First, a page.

This topic came up on a list I belong to. So I thought I'd share some of the ways I manipulated the photo I used in the Forest piece. There are literally hundreds of ways to change a photo if you have access to Corel PhotoPaint (the program I use) or Photoshop or similar programs.
I showed you the original photo on 20 April and the finished piece on 30 April. Here are some ways I manipulated the photograph before deciding on one to print for stitch.
This one has used "dabble" to change the colour in the photo to dabs of colour, like paint strokes. (You might need to look at the larger image to see what I mean.) There are other paint-type changes in most programs, but I usually start with this one, because it basically tells you what's there. If you're not a painter, sometimes it's hard to see the colour changes in a photo. So this is a useful tool, regardless of what you're going to do later. You can use it as a basis for stitch, if you want a traditional look.
This one has changed the photo to a water marker image. It's also useful for seeing the colours that make up the image, but it generally makes the colours brighter, and that can be interesting too. Often, all I do with these images is look at them and see how the colours go together, where the shadows fall and so on.
Isn't this interesting? It's what happens when you use the invert function. Invert is useful in lots of ways. It tells you about the balance of a piece - you can see that the right hand tree trunk has gone white, so this indicates that, in the original, this is going to be a very dark area that might dominate the finished piece. But inverted images are also very interesting in their own right. I actually printed this one for stitching, because I loved the eerie feel it gave to the forest.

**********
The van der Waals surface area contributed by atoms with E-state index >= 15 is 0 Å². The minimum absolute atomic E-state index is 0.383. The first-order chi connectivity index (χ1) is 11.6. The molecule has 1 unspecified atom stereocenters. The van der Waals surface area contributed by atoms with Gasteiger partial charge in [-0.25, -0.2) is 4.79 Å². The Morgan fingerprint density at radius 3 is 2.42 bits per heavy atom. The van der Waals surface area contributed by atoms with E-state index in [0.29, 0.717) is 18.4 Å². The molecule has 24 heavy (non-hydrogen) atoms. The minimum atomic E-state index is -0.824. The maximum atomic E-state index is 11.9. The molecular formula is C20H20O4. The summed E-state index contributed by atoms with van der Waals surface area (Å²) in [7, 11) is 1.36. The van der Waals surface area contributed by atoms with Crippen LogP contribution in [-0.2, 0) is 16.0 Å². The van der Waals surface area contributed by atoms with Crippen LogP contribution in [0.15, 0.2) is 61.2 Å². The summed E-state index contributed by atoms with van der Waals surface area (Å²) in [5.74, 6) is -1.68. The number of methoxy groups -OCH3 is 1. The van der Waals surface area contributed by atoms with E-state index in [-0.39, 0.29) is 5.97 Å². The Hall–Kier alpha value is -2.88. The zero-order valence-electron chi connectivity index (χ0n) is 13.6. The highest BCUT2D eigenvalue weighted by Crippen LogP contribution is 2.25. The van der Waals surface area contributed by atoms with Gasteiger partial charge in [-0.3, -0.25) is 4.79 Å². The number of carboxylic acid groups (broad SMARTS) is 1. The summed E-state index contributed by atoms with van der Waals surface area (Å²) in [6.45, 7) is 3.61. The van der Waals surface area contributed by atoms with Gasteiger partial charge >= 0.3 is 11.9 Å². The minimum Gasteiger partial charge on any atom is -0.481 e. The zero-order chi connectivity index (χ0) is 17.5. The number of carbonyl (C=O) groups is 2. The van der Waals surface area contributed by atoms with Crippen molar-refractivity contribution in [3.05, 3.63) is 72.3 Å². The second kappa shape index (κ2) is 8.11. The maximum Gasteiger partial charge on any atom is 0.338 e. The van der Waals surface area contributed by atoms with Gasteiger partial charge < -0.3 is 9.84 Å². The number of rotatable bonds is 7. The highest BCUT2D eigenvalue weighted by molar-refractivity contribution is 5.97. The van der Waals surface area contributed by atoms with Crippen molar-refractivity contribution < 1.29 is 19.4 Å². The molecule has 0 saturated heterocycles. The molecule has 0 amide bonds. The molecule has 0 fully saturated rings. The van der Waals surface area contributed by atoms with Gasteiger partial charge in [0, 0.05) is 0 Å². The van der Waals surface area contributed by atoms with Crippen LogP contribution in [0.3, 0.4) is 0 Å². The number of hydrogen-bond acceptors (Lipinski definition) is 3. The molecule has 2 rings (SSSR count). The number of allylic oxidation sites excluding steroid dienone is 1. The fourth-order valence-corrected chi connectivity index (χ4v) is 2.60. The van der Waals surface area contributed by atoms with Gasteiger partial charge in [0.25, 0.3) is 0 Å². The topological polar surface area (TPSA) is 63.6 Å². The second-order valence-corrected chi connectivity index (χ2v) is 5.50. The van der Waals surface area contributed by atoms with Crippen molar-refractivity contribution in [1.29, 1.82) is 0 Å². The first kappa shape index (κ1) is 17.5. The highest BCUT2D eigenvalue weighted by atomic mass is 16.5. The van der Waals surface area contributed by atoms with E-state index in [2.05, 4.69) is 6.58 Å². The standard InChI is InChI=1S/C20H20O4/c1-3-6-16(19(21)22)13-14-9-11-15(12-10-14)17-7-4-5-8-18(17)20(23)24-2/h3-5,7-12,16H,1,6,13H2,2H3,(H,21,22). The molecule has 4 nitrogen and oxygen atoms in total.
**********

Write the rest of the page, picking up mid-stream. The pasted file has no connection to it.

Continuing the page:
This version has had light effects added (under Render in Corel PhotoPaint). You can decide where you want the light to come from and how much light you want. I liked this one, which really feels like a full moon shining into the bush.
All the images so far have basically been representational - you can still see that it's a forest scene, since that's what I needed for the challenge. But while playing about with the image, I also saved this one. It's from Alchemy, smoke effects and isn't it interesting? Couldn't you do a lot with that by adding stitch, and maybe other media like paint, beading...?
And finally, this one. It's using an effect called Icecubes, also from Alchemy. I loved this one too, because it really reminds me of flowers and I just love the way the image has been transformed into something totally new.
I've hardly touched the surface of the possibilities and the best thing is to play with whatever software you have and see what is possible. It's amazing how a quite ordinary photo can be transformed by changing the light focus, or by turning it into something quite different! I've focused on single effects but of course, you can change a single image in multiple ways. And you can isolate small elements of an image and change them, use them as repeat images... whatever grabs your attention!